By Jeff Cassell
George, the executive director of the Moston Public Transit Agency, was sitting in his office thinking about all the problems he deals with in the operation of 54 transit buses and 21 paratransit vehicles — driver shortages, customer complaints, accidents. They are never ending; there had to be a better way.
George called all his managers to a meeting.
“Our drivers are making too many mistakes, all we are doing is putting out fires,” George said. “Surely there is a better way to get our drivers to do the job correctly. What are we doing wrong?”
Ian, the lead trainer, frowned and decided to speak up.
“We are stuck in the past,” he said. “Almost none of our practices have changed in 10 years. If we try to improve, to use better processes or materials, all we get is resistance. The answer we get is, ‘We have always done it this way.’ We are still using converted old VHS tapes and PowerPoint to train the drivers. They are bored with this and we never have anything new.”
Dispatcher Linda Spoken broke into the conversation.
“Wait a minute,” she said. “We created those training courses ourselves and they are the best in the nation.”
Meanwhile, Ryan Milner, a new supervisor very experienced in the transit business, had been listening as this discussion continued to go to and fro. He asked if he could offer his perspective from what he had learned in his few short months with the agency.
“I am sorry, but our training materials are poor and outdated; not even close to being the best in the nation,” he said. “If we want to improve, make fewer mistakes and incur fewer accidents, we have to change what we do. Our goal must be to get our drivers to Do it right the first time, every time, in everything they do.”
“That’s easy to say,” Linda said. “But, how do we do that?”
Ryan told her it requires focus, passion and the willingness to try new practices.
“It is hard work, but it can be done,” he said. “I suggest that our goals be to establish the safest, most efficient norms in everything we do. Norms that teach, train and persuade our drivers to do it right the first time, every time.”
“What do you mean, norms?” asked George.
He explained to George that norms are the way people act and perform automatically in everything they do.
“Norms are far more powerful than rules, policies and procedures and even laws,” Ryan said. “They are the socially normal way of acting; the way people act themselves and the way they expect and encourage others to act. If we set our norms at a high level, so that everyone uses best practices in everything they do, we won’t have any need to put out fires.”
George said it all sounded great, but wanted to know how the agency could accomplish it.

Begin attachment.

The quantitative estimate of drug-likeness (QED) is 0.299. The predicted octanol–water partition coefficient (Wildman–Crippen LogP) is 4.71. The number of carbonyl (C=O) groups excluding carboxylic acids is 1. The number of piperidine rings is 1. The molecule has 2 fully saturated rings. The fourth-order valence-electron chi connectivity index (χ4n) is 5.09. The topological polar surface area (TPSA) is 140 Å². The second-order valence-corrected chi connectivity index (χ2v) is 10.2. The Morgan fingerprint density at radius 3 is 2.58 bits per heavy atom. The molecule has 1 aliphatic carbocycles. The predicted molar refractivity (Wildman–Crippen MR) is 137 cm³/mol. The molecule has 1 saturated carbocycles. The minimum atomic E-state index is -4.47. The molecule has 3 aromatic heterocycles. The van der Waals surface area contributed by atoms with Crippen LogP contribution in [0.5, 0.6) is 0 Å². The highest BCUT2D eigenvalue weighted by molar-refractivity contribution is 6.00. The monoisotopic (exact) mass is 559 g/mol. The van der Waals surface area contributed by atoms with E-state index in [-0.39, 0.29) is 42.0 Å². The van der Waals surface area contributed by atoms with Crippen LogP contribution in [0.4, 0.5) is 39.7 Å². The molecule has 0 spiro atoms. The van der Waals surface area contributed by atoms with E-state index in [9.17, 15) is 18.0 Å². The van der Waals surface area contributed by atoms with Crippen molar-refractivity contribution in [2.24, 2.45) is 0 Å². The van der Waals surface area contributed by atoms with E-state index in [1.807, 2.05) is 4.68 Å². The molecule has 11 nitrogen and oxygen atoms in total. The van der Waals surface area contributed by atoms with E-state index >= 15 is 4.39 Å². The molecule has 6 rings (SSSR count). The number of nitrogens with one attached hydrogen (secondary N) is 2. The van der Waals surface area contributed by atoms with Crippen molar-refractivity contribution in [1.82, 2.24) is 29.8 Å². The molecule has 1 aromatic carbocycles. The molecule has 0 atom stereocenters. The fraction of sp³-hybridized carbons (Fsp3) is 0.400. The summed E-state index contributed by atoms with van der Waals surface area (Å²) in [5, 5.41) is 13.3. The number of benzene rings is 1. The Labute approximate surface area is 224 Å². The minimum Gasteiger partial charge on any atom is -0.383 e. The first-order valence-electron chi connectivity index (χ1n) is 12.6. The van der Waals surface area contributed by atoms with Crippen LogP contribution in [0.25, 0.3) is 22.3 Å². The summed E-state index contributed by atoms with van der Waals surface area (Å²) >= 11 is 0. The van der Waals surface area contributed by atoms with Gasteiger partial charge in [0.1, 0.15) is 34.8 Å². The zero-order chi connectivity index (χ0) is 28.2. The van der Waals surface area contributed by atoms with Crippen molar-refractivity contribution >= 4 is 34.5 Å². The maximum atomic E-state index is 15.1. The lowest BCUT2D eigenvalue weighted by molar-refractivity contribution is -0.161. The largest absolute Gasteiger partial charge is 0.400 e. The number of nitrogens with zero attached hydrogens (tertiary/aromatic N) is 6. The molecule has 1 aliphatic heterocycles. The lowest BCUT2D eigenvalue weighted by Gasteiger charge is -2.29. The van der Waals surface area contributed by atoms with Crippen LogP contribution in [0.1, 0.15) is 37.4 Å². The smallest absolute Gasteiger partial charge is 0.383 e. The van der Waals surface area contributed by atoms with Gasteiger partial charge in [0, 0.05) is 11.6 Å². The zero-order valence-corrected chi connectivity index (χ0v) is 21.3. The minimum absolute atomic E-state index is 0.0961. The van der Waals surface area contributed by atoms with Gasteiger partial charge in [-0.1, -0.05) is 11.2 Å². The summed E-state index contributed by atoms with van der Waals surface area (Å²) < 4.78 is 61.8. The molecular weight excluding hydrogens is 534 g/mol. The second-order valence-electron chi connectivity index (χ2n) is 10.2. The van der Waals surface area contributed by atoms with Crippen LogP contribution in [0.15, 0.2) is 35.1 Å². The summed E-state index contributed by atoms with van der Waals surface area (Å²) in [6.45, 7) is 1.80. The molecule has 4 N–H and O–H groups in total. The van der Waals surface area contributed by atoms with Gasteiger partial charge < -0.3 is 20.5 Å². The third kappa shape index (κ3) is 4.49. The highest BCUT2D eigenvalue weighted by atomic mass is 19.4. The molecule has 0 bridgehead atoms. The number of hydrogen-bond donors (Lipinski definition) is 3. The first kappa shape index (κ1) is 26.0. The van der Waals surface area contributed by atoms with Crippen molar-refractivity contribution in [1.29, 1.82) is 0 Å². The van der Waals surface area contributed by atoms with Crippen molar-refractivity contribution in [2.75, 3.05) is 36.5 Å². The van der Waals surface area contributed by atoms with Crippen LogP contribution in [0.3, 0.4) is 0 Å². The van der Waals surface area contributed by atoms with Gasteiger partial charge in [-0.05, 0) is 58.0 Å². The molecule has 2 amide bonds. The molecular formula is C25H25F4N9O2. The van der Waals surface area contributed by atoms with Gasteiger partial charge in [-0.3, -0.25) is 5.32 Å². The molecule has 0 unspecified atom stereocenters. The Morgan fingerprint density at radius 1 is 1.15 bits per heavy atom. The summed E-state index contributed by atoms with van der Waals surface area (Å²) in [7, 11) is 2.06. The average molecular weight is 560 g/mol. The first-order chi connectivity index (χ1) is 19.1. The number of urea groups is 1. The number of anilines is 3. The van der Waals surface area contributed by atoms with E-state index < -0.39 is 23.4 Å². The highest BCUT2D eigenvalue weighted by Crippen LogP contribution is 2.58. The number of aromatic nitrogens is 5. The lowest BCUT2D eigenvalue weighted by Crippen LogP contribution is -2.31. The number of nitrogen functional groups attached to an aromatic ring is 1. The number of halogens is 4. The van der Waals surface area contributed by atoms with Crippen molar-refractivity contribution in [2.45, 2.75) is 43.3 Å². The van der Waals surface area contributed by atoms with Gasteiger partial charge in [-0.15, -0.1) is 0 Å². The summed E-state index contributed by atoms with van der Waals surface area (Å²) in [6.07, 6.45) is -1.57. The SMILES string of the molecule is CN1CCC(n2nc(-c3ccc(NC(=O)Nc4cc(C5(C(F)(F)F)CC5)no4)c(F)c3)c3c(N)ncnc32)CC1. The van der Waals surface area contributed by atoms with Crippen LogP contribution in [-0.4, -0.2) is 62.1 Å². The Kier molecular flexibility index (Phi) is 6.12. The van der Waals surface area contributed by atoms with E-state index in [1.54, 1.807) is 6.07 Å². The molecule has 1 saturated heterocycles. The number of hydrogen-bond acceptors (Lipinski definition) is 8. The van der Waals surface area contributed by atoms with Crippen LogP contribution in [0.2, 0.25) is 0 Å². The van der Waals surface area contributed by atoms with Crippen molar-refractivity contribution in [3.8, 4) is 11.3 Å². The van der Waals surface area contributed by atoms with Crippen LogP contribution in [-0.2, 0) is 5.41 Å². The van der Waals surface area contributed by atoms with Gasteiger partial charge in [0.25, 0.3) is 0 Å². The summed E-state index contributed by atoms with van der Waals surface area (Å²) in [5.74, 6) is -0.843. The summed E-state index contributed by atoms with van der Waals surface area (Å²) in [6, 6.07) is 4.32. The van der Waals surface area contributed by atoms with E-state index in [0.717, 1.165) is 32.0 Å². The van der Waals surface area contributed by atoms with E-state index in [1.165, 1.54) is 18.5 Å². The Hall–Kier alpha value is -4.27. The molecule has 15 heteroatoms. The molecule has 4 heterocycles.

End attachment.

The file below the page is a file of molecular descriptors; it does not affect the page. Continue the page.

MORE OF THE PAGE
“I will tell you up front – it is not easy, but the returns are huge,” said Ryan. “In fact, it is the only way to consistently operate at a high level.”
He explained that many companies operate with a high level of norms and are all very successful.
“These companies include FedEx, Target, McDonald’s, Walmart, Apple, Honda, Toyota, and thousands of smaller companies,” Ryan said.
As for the Moston Public Transit Agency, Ryan reviewed the practices necessary for delivering the required services at optimum levels, which include recruitment, hiring and selection, credentialing, orientation, training, motivation and leadership.
“Only by using best practices in all these functions will we be the best that we can be,” Ryan said. “It is like a sports team. If you have an average team and then buy a great player, you will not have a winning team. A winning team means every position has to play well.”
Ryan proceeded to present his plan to the group under five key headings:
2. Hiring, selection and orientation
4. Train the trainers
5. It’s all About People
“As this meeting is about over,” George interjected, “next week I would like you to share with us what you have learned in each of these disciplines that will help us establish our safest most efficient norms.”
Ryan says leadership is by far the most important factor in bringing quality to the training.
“How and with what program and tools we train the drivers is the foundation for everything else we do,” Ryan said. “When we help our drivers to do it right the first time, every time, we will have set our highest level of norms. The alternative is to accept mistakes and accidents as a cost of doing business — and keep putting out the fires. There is no other way.”
This series by Jeff Cassell will continue in the March 2015 issue!
Jeff Cassell is president of Transit & Paratransit Company (TAPTCO), Hudson, OH. TAPTCO provides training courses that change driver behaviors. Visit www.taptco.com.